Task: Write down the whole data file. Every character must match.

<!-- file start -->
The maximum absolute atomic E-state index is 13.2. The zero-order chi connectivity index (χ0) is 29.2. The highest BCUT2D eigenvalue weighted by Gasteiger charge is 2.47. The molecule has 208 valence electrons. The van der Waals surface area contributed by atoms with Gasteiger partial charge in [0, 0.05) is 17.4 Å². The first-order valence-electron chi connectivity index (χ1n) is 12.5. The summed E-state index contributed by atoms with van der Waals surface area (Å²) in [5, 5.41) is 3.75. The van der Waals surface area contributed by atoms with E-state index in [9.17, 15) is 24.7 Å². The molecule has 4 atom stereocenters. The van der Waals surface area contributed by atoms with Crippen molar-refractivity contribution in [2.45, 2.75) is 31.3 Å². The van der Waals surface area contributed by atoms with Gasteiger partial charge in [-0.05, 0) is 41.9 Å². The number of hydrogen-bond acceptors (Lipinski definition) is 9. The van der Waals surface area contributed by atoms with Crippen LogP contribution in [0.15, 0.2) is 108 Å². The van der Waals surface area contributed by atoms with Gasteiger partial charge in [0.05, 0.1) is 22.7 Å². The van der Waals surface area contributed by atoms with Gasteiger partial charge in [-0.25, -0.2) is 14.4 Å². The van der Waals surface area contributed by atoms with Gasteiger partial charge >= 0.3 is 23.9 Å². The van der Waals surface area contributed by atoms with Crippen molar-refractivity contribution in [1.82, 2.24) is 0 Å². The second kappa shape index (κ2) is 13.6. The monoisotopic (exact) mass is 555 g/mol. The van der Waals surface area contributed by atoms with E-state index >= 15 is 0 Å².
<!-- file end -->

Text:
The maximum absolute atomic E-state index is 13.2. The zero-order chi connectivity index (χ0) is 29.2. The highest BCUT2D eigenvalue weighted by Gasteiger charge is 2.47. The molecule has 208 valence electrons. The van der Waals surface area contributed by atoms with Gasteiger partial charge in [0, 0.05) is 17.4 Å². The first-order valence-electron chi connectivity index (χ1n) is 12.5. The summed E-state index contributed by atoms with van der Waals surface area (Å²) in [5, 5.41) is 3.75. The van der Waals surface area contributed by atoms with E-state index in [9.17, 15) is 24.7 Å². The molecule has 4 atom stereocenters. The van der Waals surface area contributed by atoms with Crippen molar-refractivity contribution in [2.45, 2.75) is 31.3 Å². The van der Waals surface area contributed by atoms with Gasteiger partial charge in [-0.05, 0) is 41.9 Å². The number of hydrogen-bond acceptors (Lipinski definition) is 9. The van der Waals surface area contributed by atoms with Crippen LogP contribution in [0.15, 0.2) is 108 Å². The van der Waals surface area contributed by atoms with Gasteiger partial charge in [0.05, 0.1) is 22.7 Å². The van der Waals surface area contributed by atoms with Gasteiger partial charge in [-0.25, -0.2) is 14.4 Å². The van der Waals surface area contributed by atoms with Gasteiger partial charge >= 0.3 is 23.9 Å². The van der Waals surface area contributed by atoms with Crippen molar-refractivity contribution in [1.82, 2.24) is 0 Å². The second kappa shape index (κ2) is 13.6. The monoisotopic (exact) mass is 555 g/mol. The van der Waals surface area contributed by atoms with E-state index >= 15 is 0 Å².